Mari-Vaughn Johnson, Ph.D.

Dr. Mari-Vaughn Johnson is the Director of the Pacific Islands Climate Adaptation Science Center (PI CASC), one of the eight regional centers that form the National and Regional Climate Adaptation Science Center network.

Biography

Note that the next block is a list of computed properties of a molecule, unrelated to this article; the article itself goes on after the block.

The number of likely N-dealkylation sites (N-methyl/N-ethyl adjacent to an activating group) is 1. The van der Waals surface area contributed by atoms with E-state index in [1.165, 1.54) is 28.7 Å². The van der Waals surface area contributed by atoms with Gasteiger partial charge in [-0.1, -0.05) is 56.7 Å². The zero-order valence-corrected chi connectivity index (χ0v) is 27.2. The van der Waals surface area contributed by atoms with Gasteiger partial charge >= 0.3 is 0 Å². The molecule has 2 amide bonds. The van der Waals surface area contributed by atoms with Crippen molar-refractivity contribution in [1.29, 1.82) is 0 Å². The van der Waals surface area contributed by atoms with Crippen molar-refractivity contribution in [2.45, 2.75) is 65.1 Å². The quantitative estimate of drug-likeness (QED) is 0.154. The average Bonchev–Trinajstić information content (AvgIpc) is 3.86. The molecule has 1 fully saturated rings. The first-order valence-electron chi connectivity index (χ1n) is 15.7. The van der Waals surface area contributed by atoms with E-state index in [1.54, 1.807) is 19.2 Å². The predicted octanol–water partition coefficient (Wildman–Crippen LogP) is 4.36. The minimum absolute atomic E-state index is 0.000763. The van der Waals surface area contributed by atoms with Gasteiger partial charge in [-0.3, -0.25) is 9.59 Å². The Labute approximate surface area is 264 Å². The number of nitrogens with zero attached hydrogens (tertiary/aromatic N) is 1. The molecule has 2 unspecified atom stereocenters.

Dr. Mari-Vaughn Johnson was previously an agronomist with the US Department of Agriculture's Natural Resources Conservation Service in Temple, Texas. She brings a systems-oriented perspective, informed by her experiences in international diplomacy, multi-functional land-use solutions, and policy impact assessments. She originally trained in plant ecology and wildlife sciences, earning an MS in environmental and plant biology at Ohio University and later a PhD in wildlife science at Texas A&M University. Between degrees, she volunteered as an intern with the USGS Biological Resource Division's Palila Restoration Project on Hawai‘i Island, conducting floristic surveys of invasive, endemic, and naturalized species. In 2010, Mari-Vaughn became a AAAS Fellow and put this team-building strategy into effect. She worked with the US State Department, leading the Lower Mekong Initiative and creating the Friends of the Lower Mekong. In this position, she formed multi-lateral relationships across multiple disciplines, coordinating between the federal agency, foreign governments, domestic and foreign academic institutions, and multi-national foundations, all with the goal of bringing science to policy more effectively. The experience also helped to hone her ability to work with diverse stakeholder interests and negotiate cross-discipline solutions. Mari-Vaughn provided scientific expertise to inform the Great Lakes Water Quality Agreement, an international agreement between the US and Canada. She also served as co-chair of the Global Young Academy, where she worked internationally to promote science-based solutions to local, regional, and global challenges including those of poverty, clean water access, biodiversity, and agriculture. Her most recent position at the USDA focused on the Conservation Effects Assessment Project (CEAP), providing leadership and direction in funding of research related to wildlife, wetlands, and agricultural conservation practices by developing collaborative science portfolios that addressed stakeholder concerns related to sustainable agricultural production systems and water quality at regional and national scales.